How we react to natural and moral evil: 9-5-19
Undefined terms 'religion' and patriotism' make poll useless: 9-7/8-19

Disgraced archbishop's life dwindles away in Kansas: 9-6-19

What appear to be the rather remarkably unremarkable last few years of the life of a Catholic archbishop credibly accused of sexual abuse are playing out on the plains of Kansas, some four hours west of Kansas City.

Victoria-cathedralThere, in Victoria, defrocked Archbishop Theodore McCarrick, once a Catholic rock star, is living quietly, having been sent there by the church to pray and do penance.

This excellent account of McCarrick's life there by reporter Ruth Graham, published by Slate, reveals a weakened old man who seems simply incapable of acknowledging what he did to deserve being banished to a small friary, a long way from the power centers of the Catholic Church.

McCarrick, the Slate piece notes, was "once the most powerful Catholic priest in America. From 2001–06, at the height of his career, McCarrick served as the archbishop of Washington, D.C. He stepped down at the standard bishop retirement age of 75 but remained a prolific fundraiser and jet-setting Vatican macher. And McCarrick wasn’t just influential — he was famous.

"In the summer of 2018, McCarrick also suddenly became the country’s most well-known accused perpetrator of clerical sexual abuse. In June of that year, the Vatican abruptly removed him from public ministry, citing a credible accusation of sexual misconduct against a teenage altar boy in the 1970s. (The statute of limitations for the crime he is accused of had expired.) McCarrick resigned as a cardinal, the first in history to do so over allegations of sexual abuse."

Reporter Graham went to Victoria to see how the town was reacting to their disgraced visitor. The story reveals concerns expressed by citizens there but finds that things after a year or so have pretty much settled down and no one thinks much about McCarrick anymore.

Although she was told McCarrick wouldn't be available for an interview, one day before she left town she simply knocked on the friary door and asked to see him. He came and agreed to speak with her. Graham writes: "I asked him if he had done it. He has been accused of sexually assaulting minors and making unwanted advances on seminary students he invited to his beach house in New Jersey over the course of many decades. Were those stories true? 'I’m not as bad as they paint me,' he said. 'I do not believe that I did the things that they accused me of.' I told him it sounded like he thought it was possible — that saying he didn’t 'believe' he had done those things, or that he doesn’t remember them, makes it sound as if he’s leaving it an open question. No, he said."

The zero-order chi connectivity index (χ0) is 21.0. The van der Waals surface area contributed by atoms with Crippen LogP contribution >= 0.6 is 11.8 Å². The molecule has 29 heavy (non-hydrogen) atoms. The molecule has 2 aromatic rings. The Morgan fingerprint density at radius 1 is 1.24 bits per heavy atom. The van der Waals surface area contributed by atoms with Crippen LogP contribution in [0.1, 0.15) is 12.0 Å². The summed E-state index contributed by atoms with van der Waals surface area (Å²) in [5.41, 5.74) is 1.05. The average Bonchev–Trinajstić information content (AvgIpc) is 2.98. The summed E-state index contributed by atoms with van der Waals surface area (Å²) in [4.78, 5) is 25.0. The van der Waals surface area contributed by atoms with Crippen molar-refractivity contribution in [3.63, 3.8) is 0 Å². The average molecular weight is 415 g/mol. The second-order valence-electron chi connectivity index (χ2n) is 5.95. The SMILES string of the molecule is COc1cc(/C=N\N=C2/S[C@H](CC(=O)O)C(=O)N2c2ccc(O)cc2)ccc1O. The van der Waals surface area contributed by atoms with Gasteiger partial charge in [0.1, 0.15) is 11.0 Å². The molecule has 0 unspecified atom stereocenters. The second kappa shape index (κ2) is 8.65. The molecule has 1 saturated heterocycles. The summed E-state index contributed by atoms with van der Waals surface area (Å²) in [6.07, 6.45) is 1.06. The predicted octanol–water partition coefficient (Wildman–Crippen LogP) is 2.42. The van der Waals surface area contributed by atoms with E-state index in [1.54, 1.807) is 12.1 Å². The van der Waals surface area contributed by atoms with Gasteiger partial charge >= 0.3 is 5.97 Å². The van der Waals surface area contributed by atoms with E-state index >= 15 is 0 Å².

Graham asked McCarrick why so many people would lie about him abusing them: "In the case of the seminarians at the beach house, how did they come up with such similar stories? 'I think that they were encouraged to do that,' McCarrick said.”

Graham's conclusion: "In this small town in western Kansas, he’s a living icon of both the crime of clerical sexual abuse and the church’s toxic willingness to cover it up."

The only ones who know exactly what McCarrick did or didn't do, of course, are McCarrick himself and his accusers. But the picture of the former archbishop dwindling away almost alone in a small plains town essentially unconnected to his life until now is a sad reflection of what happens when power is misused and abused. How cathartic it might be for all if McCarrick would use the time he has left to speak clearly and honestly about what he did and to apologize to anyone he's wounded. But that seems a hopeless dream.

(The photo here today is of St. Fidelis Church, the so-called Cathedral on the Plains in Victoria, Kan. I found the photo here.)

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Pope Francis is on an interesting three-country trip to Africa. It's on that continent, as well as in Asia, that Catholicism is finding its future -- not in western Europe or North America. So it makes sense for the pontiff to put energy into places where growth, not decline or just holding steady, is the reality.

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P.S.: I wrote here yesterday about evil that comes from nature (like Hurricane Dorian) and evil that comes from humans, such as mass shootings. As a follow-up to that, I liked this World Council of Churches piece about a young pastor in the Bahamas and how she tries to help people there face, understand and recover from the devastation that Dorian brought.


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